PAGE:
scatter ten times terrible
you shape-shrift into millions
a fraction of a fraction
without the original formula.
Do more to kill me
as i twist the jagged slope myself
plunging crimson in a smile
blooming crests bring
your boiling sepulcher
i’d gladly make a home.
cramped in caves and
exposed brick as if it was a trend
lose slipknots channel between
the things you ask for
and what you get
you never have enough
as i lay wasted
some unholy shrine.
…Because this blog is pretty sweet, and comes without any dairy-induced guilt.
[Look out–it’s also been added to my “Linkages” at the bottom of this blog]
Give it a shifty, why don’t you? my ex-coworker and writer friend would love it if you did…
The Times that is. The New York Times.
What now, you ask? This. The fact is, m.snowe has never once picked up this magazine, even in a dentist’s office, but she has seen it on the shelf, and her roommate does flip through it from time to time. A quick study shows that the decor of the magazine is more bright and modern than something out of a more staid home decor magazine, but still, what’s with this excerpt:
M.snowe would like to note two things:
1. “Girlish”? Really? Does GQ get to be described as “Boyish”?
2. If a men’s zine was folded for business, would men be characterized as “anguished,” as if their lives could not possibly recover, in a fit of despair over the loss of their monthly bro information? Would they become disconsolate and overly emotional?(like, omg, they’re breaking up with me!)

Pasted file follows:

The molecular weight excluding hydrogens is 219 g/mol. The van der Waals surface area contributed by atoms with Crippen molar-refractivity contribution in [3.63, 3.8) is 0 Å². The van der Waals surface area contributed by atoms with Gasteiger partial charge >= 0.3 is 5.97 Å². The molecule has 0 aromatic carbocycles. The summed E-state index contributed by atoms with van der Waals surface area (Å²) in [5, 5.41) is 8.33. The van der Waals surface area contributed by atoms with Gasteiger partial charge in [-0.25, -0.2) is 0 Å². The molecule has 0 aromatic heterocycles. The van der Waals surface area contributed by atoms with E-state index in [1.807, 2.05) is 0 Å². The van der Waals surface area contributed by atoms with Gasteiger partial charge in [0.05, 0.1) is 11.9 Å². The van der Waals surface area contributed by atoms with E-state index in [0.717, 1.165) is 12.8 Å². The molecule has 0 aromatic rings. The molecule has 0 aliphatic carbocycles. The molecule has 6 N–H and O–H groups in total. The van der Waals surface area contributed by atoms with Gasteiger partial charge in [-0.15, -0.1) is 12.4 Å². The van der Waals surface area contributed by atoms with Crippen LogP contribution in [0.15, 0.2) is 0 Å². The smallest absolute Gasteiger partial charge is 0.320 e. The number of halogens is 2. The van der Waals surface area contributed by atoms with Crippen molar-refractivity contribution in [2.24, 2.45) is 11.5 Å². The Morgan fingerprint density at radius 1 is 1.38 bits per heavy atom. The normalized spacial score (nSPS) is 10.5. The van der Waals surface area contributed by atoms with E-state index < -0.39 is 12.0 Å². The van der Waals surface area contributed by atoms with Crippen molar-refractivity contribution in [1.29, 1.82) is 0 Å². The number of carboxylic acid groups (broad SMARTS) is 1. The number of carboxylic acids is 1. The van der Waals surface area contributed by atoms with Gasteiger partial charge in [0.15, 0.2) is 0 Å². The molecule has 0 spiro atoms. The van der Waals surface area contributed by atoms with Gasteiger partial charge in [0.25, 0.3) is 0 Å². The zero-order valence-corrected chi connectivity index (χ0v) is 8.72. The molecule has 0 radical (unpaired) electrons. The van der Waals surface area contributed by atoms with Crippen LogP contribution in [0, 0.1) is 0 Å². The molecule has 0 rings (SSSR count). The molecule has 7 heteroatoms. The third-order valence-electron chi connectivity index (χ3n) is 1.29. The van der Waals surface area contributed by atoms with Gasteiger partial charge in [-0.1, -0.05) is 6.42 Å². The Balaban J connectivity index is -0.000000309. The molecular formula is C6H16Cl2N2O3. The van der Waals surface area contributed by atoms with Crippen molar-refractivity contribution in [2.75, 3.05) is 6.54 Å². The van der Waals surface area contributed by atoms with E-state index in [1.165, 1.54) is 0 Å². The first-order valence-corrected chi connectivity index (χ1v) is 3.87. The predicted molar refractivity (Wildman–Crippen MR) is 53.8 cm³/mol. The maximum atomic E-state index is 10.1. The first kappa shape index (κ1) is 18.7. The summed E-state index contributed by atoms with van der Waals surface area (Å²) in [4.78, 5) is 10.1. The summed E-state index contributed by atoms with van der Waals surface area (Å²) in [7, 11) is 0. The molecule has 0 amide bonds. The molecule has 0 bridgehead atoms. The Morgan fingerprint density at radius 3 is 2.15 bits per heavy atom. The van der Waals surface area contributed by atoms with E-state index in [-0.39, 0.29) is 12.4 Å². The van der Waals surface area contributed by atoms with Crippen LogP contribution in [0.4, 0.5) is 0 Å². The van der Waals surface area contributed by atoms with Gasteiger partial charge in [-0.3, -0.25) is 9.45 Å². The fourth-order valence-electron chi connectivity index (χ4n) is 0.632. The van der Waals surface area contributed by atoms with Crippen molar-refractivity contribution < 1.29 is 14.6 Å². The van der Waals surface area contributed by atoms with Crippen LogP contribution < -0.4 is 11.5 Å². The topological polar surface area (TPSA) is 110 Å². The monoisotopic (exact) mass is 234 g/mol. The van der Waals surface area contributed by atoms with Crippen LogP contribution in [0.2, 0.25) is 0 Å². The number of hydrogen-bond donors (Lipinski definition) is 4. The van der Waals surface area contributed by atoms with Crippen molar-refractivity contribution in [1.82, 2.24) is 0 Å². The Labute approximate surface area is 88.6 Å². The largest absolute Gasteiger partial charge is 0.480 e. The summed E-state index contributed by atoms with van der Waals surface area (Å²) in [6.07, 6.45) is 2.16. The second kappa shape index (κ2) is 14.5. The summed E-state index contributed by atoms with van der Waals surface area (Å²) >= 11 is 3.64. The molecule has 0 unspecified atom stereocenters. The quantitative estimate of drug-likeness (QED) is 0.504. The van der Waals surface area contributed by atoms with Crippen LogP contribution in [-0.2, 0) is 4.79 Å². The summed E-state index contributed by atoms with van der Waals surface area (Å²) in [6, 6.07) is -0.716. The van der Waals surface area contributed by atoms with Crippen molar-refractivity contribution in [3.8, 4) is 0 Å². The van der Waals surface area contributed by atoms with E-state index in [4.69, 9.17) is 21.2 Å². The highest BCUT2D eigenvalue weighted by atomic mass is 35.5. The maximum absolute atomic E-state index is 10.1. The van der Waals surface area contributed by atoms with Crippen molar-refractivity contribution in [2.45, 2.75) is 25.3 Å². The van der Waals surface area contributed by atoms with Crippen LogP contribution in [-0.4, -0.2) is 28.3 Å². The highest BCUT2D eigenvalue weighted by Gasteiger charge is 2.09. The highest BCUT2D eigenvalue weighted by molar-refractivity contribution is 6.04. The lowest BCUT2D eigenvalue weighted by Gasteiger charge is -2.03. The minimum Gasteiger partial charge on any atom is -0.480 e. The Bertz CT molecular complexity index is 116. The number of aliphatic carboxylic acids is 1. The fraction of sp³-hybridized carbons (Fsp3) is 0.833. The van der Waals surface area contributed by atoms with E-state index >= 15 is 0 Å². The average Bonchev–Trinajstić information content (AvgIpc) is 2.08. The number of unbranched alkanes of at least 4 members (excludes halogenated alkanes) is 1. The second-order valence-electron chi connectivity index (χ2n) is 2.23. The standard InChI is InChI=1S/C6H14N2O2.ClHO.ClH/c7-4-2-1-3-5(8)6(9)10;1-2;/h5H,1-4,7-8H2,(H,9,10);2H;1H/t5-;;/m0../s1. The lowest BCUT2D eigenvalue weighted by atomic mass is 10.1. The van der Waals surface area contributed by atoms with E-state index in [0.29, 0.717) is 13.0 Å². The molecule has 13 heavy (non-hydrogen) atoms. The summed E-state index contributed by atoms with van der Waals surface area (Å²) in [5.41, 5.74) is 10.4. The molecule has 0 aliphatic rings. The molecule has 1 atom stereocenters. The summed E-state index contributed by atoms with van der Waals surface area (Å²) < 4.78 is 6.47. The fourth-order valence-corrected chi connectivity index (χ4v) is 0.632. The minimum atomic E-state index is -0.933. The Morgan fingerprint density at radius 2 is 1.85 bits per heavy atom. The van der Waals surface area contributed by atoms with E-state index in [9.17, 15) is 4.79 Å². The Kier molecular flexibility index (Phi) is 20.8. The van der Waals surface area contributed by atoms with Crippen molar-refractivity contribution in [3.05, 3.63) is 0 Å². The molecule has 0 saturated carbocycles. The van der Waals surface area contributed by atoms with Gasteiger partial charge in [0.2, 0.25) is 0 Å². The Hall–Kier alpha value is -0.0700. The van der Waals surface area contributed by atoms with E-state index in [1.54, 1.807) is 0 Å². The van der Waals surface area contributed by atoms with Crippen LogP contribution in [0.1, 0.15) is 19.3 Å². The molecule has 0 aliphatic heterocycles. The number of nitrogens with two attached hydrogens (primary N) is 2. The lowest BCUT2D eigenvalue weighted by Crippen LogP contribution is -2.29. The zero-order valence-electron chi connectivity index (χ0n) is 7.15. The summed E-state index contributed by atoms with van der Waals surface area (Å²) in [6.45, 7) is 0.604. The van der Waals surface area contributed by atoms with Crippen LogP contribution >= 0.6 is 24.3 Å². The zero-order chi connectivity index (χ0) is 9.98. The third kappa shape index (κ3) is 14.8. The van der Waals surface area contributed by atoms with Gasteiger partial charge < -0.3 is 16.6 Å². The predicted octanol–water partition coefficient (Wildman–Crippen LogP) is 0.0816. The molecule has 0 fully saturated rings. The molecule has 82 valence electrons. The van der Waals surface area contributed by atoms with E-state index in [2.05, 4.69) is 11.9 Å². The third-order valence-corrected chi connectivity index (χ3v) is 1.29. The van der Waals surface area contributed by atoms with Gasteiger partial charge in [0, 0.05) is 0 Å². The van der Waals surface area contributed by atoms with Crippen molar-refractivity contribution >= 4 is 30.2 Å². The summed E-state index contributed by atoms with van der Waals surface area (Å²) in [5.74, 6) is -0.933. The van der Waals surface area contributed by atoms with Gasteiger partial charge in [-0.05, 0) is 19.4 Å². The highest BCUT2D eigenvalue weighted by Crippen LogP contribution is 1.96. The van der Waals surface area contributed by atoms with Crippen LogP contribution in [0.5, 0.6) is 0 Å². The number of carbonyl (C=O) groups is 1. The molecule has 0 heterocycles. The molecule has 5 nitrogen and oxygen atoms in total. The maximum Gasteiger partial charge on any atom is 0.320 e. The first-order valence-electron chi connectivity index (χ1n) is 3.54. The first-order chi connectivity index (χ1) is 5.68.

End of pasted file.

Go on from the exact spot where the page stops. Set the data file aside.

Or what about this crazy blanket statement:
1. “The crumbling of a girlish and fizzy optimism.” Using “girlish” along with “fizzy” and implying that the current climate is undergoing a “reality check” suggests that girls, by nature, are naive and utterly out of touch with the “real, harsh realities” (i.e. the manly manly brute world of grunts and devious investment bankers). While yes, it’s a reality check we are living in, to accuse twenty-something women of some foolish fizziness is just ridiculous, as if yes, it was their fault we’re in this economic, political, humanitarian crisis age. If anything, it’s those normally “serious” or at least “manish and harsh” fat-cats that got us into this economic and political mess (yes, we’re looking at you G.W.B.).
[m.snowe just proofed this post and realizes it’s a bit harsh. But hey, at least it’s not fizzy.]
“But you’re taking away our sunshine!!!”
While m.snowe is slightly (ever-so-slightly) glad that people find her personality in some ways sunny, or at least less-than-overcast, in an office setting it’s just not appropriate, instead it’s slightly (ever-so-slightly) condescending.
Think about it this way. If m.snowe was a beefy dude in a tie and had an awesome personality to boot, it is extremely likely that despite the friendliness and appeal, another gentlemen, when hearing that the beefy dude’s office will be moved, would not exclaim such a pleasantry (i.e. “lost sunshine!”).